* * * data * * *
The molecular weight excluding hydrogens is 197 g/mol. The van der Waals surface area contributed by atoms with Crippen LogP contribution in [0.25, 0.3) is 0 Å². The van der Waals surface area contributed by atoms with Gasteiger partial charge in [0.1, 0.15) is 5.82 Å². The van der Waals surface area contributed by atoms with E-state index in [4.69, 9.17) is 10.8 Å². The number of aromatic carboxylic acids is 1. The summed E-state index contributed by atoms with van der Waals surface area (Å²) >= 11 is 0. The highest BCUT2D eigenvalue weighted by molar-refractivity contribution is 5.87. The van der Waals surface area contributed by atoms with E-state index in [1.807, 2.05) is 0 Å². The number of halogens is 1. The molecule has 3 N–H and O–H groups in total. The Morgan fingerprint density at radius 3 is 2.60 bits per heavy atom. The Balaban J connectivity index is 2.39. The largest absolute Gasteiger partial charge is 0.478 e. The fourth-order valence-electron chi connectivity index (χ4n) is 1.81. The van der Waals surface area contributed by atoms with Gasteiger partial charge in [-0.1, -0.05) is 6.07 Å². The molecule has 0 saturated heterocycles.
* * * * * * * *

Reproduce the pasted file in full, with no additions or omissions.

The molecular weight excluding hydrogens is 197 g/mol. The van der Waals surface area contributed by atoms with Crippen LogP contribution in [0.25, 0.3) is 0 Å². The van der Waals surface area contributed by atoms with Gasteiger partial charge in [0.1, 0.15) is 5.82 Å². The van der Waals surface area contributed by atoms with E-state index in [4.69, 9.17) is 10.8 Å². The number of aromatic carboxylic acids is 1. The summed E-state index contributed by atoms with van der Waals surface area (Å²) >= 11 is 0. The highest BCUT2D eigenvalue weighted by molar-refractivity contribution is 5.87. The van der Waals surface area contributed by atoms with E-state index in [1.807, 2.05) is 0 Å². The number of halogens is 1. The molecule has 3 N–H and O–H groups in total. The Morgan fingerprint density at radius 3 is 2.60 bits per heavy atom. The Balaban J connectivity index is 2.39. The largest absolute Gasteiger partial charge is 0.478 e. The fourth-order valence-electron chi connectivity index (χ4n) is 1.81. The van der Waals surface area contributed by atoms with Gasteiger partial charge in [-0.1, -0.05) is 6.07 Å². The molecule has 0 saturated heterocycles.